By Laura McLean
The death of British actress Natasha Richardson while skiing last week has reopened debates over helmet wearing on ski slopes.
A spokesperson for the New York City medical examiner’s office said Richardson died from a blunt impact to the head. Her death was ruled an accident on Thursday after an autopsy was performed.
The actress was reportedly not wearing a helmet when she fell at Mont Tremblant resort in Quebec on Monday. She was transferred to hospital as her condition deteriorated on Monday night and died on Wednesday morning.
And now a jury from the British Association of Snowsports Instructors, BASI, remains divided as to whether or not helmets should be made compulsory on the slopes.
Dr Neil Martin, head of neurosurgery at the UCLA Medical Centre in California told BBC Radio Five Live: “It’s profoundly unusual for a minor head injury, as was described, to result in a life-threatening medical crisis.
“But falling even from a standing position is a six-foot fall as far as your head is concerned, so you can get a tremendous impact if you fall unprotected. So it’s possible to get a severe injury, even from what ostensibly looks like a mild fall.”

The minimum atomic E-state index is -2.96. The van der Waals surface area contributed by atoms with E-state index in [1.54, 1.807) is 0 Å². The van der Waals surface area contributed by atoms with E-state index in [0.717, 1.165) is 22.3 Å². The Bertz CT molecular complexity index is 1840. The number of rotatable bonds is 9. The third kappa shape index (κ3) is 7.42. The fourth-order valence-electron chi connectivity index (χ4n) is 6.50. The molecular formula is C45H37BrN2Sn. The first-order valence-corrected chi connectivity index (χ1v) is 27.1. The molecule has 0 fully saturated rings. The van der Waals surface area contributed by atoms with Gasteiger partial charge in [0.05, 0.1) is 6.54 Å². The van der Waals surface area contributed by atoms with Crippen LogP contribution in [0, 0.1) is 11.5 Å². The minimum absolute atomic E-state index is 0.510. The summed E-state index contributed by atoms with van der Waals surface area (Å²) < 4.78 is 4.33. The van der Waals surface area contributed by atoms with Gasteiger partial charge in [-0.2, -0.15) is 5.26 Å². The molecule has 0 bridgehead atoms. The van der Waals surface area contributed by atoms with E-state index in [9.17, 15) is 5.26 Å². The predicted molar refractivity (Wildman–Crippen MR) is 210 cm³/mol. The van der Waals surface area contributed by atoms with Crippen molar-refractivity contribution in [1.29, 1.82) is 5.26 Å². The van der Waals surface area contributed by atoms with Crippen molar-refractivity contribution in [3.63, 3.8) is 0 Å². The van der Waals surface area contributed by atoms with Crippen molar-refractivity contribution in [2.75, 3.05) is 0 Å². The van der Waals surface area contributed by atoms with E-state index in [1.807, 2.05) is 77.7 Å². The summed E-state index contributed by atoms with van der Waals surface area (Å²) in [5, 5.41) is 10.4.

But Aviemore based sports injury researcher Doctor Mike Langran thinks people are being too quick to panic over a freak accident. He said
‘”Despite their reputation as dangerous sports, skiing and snowboarding are in fact much safer than most people realise.
The risk of dying from an accident on the slopes is approximately 1 in 1.5 million. As I understand it, Ms Richardson was not wearing a helmet at the time of her fall. Accidents that lead to death are more typically high speed collisions after a loss of control. Unfortunately in such scenarios, the forces involved are usually simply too great for any helmet to cope with.Helmets have been shown to reduce the risks of minor and moderate impacts to the head.”
Following Richardson’s death snow sport shops in Edinburgh have noted a rise in sales of helmets. Freeze pro shop saw their sales almost double. Manager David Bowles said
“A lot of people bought helmets last week. Sales of protective gear have already increased this year. I think that such a high profile accident has really raised awareness of the safety measures that need to be taken when skiing.”
In Italy it is already compulsory for children to wear a helmet and many ski schools insist on it. But medical evidence about the level of protection they can offer is so far inconclusive.
Richardson’s death has been widely reported on snow sports websites. And judging by the response on these sites whether they are made compulsory or not more people will be wearing helmets this season